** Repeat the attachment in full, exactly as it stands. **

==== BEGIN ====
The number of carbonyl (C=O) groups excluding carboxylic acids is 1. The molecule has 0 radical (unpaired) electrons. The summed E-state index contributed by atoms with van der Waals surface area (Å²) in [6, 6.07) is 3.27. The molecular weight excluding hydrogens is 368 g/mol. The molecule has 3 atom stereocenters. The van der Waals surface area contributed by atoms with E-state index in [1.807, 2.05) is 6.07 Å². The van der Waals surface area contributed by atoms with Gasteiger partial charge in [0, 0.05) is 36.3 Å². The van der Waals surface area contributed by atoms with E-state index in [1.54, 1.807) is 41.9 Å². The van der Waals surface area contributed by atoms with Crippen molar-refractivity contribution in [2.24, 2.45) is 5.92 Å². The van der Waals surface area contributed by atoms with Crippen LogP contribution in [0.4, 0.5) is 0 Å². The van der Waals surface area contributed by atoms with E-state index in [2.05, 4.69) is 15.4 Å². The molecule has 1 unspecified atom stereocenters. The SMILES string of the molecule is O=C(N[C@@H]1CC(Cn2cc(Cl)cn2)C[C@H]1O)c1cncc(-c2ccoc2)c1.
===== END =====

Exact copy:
The number of carbonyl (C=O) groups excluding carboxylic acids is 1. The molecule has 0 radical (unpaired) electrons. The summed E-state index contributed by atoms with van der Waals surface area (Å²) in [6, 6.07) is 3.27. The molecular weight excluding hydrogens is 368 g/mol. The molecule has 3 atom stereocenters. The van der Waals surface area contributed by atoms with E-state index in [1.807, 2.05) is 6.07 Å². The van der Waals surface area contributed by atoms with Gasteiger partial charge in [0, 0.05) is 36.3 Å². The van der Waals surface area contributed by atoms with E-state index in [1.54, 1.807) is 41.9 Å². The van der Waals surface area contributed by atoms with Crippen molar-refractivity contribution in [2.24, 2.45) is 5.92 Å². The van der Waals surface area contributed by atoms with Crippen LogP contribution in [0.4, 0.5) is 0 Å². The van der Waals surface area contributed by atoms with E-state index in [2.05, 4.69) is 15.4 Å². The molecule has 1 unspecified atom stereocenters. The SMILES string of the molecule is O=C(N[C@@H]1CC(Cn2cc(Cl)cn2)C[C@H]1O)c1cncc(-c2ccoc2)c1.